The leaching experiments in the project included fjord conditions that are known to affect metal leaching: salinity, pH, aeration, organic material, and temperature. We used mine tailings from both historic and future mines in Kvalsund in the experiments.
Submarine disposal in Repparfjorden
Repparfjorden in Kvalsund municipality in northern Norway provides a historical as well as a potential future fjord for submarine mine tailings disposal. In the 1970s approximately one million tonnes of copper-enriched mine tailings were discharged into the inner part of Repparfjorden.
Copper mining in this area has again become profitable. In 2015 the local mining company, Nussir ASA, received a permit from the Norwegian Environment Agency for discharge of mine tailings into a new, confined area of Repparfjorden. The permit allows for annual discharge of two million tonnes of mine tailings, tentatively with start-up in 2022.
Compared to the natural sediments in Repparfjorden, the mine tailings have elevated concentrations of barium, copper, chromium, nickel, and manganese. According to threshold values for toxic effects set by the Norwegian Environment Agency, copper is the only one of these that needs to be assessed as posing a risk to the marine environment. However, the leaching of metals is not necessarily correlated to the total concentrations of metals; in other words, metals in higher concentrations do not necessarily leach in higher quantities. The amount of leaching, and thus environmental risk, depends on how the metals are bound in the tailings. The leaching tests in the PAMERA project showed low leaching of barium, chromium, and nickel, and highest leaching of copper and manganese.
Leaching from old vs new tailings
In the 1970s the total leaching potential from all tailings deposited in Repparfjorden was estimated to be 500-1000 kg copper and 400-500 kg manganese. However, today the historic mine tailings are covered with natural sediments, which prevents leaching. As different ores are being exploited by Nussir than those exploited in the 1970s, results from the old deposit cannot be directly transferred to the new one.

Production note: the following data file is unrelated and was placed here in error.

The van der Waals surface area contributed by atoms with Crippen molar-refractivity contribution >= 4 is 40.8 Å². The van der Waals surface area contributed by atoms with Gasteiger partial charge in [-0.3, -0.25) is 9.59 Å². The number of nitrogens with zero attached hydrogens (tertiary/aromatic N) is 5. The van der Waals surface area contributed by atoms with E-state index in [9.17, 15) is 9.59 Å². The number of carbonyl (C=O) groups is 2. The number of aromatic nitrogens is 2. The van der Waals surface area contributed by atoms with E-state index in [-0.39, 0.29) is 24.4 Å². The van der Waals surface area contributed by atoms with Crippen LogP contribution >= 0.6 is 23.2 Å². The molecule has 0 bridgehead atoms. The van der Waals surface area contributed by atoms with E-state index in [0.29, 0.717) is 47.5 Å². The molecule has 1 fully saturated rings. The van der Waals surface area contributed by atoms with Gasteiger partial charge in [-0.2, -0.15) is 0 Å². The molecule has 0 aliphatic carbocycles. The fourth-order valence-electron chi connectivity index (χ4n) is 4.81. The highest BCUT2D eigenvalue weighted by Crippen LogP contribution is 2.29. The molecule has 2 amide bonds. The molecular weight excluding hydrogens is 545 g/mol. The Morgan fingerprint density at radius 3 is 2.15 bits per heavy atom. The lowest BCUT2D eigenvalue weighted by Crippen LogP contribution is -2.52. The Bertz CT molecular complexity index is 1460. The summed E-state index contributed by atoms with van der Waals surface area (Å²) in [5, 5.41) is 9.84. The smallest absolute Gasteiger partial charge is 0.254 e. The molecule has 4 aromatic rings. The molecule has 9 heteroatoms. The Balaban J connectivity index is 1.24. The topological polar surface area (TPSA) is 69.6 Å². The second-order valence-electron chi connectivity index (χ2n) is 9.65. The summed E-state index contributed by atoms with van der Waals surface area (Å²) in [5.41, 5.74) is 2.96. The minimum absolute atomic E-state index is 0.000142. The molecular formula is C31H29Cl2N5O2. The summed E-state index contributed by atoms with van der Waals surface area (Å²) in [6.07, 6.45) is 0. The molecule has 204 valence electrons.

Our laboratory-based leaching experiments on new and historic tailings showed that 10-20% less copper and 50% less manganese were leached from the new mine tailings compared to the old ones. The difference is due to differences in ore mineral structure, ageing, and processing of the ore. Nussir plans to use a flocculant (Magnafloc10) in the discharge phase to ensure faster sedimentation by creating larger flocs. In our experiment we found that this would reduce the leaching of metals by up to 35%.
Our experiments also included two predicted effects of climate change (decreased pH due to ocean acidification and increased temperatures), and we found that the leaching of metals may increase by up to 55% by the year 2065. Thus, during the lifetime of the submarine mine tailings disposal in Repparfjorden, one could expect an increase in the metal leaching.
The leaching tests in themselves do not provide the whole picture of environmental impacts of submarine mine tailings disposal. Nonetheless, the PAMERA project has shown that they can be a powerful tool for a better understanding of present and future leaching. The development of standardised leaching tests for disposal at sea appears vital. Based on the findings from this project, we recommend that such tests include parameters known to affect metal leaching that are relevant for the particular disposal site in question.